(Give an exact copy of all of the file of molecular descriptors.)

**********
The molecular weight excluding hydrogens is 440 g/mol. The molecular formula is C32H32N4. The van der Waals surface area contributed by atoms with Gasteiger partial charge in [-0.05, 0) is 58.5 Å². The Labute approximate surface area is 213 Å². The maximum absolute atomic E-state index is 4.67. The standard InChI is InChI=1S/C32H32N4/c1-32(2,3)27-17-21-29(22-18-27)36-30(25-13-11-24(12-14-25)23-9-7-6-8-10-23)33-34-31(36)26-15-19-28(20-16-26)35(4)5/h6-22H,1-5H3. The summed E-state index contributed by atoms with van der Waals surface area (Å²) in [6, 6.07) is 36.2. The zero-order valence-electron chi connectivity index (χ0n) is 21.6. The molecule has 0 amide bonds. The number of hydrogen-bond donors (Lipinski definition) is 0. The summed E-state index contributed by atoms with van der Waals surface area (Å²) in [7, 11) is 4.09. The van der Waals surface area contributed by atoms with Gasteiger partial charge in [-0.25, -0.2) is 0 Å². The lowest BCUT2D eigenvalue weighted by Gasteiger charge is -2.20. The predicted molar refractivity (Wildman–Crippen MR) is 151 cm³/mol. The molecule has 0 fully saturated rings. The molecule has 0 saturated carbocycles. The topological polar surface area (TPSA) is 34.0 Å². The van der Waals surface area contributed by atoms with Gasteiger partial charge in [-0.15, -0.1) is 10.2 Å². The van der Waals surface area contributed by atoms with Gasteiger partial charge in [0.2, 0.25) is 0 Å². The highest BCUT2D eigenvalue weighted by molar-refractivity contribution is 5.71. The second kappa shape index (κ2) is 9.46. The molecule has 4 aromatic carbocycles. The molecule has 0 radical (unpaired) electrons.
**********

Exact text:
The molecular weight excluding hydrogens is 440 g/mol. The molecular formula is C32H32N4. The van der Waals surface area contributed by atoms with Gasteiger partial charge in [-0.05, 0) is 58.5 Å². The Labute approximate surface area is 213 Å². The maximum absolute atomic E-state index is 4.67. The standard InChI is InChI=1S/C32H32N4/c1-32(2,3)27-17-21-29(22-18-27)36-30(25-13-11-24(12-14-25)23-9-7-6-8-10-23)33-34-31(36)26-15-19-28(20-16-26)35(4)5/h6-22H,1-5H3. The summed E-state index contributed by atoms with van der Waals surface area (Å²) in [6, 6.07) is 36.2. The zero-order valence-electron chi connectivity index (χ0n) is 21.6. The molecule has 0 amide bonds. The number of hydrogen-bond donors (Lipinski definition) is 0. The summed E-state index contributed by atoms with van der Waals surface area (Å²) in [7, 11) is 4.09. The van der Waals surface area contributed by atoms with Gasteiger partial charge in [-0.25, -0.2) is 0 Å². The lowest BCUT2D eigenvalue weighted by Gasteiger charge is -2.20. The predicted molar refractivity (Wildman–Crippen MR) is 151 cm³/mol. The molecule has 0 fully saturated rings. The molecule has 0 saturated carbocycles. The topological polar surface area (TPSA) is 34.0 Å². The van der Waals surface area contributed by atoms with Gasteiger partial charge in [-0.15, -0.1) is 10.2 Å². The van der Waals surface area contributed by atoms with Gasteiger partial charge in [0.2, 0.25) is 0 Å². The highest BCUT2D eigenvalue weighted by molar-refractivity contribution is 5.71. The second kappa shape index (κ2) is 9.46. The molecule has 4 aromatic carbocycles. The molecule has 0 radical (unpaired) electrons.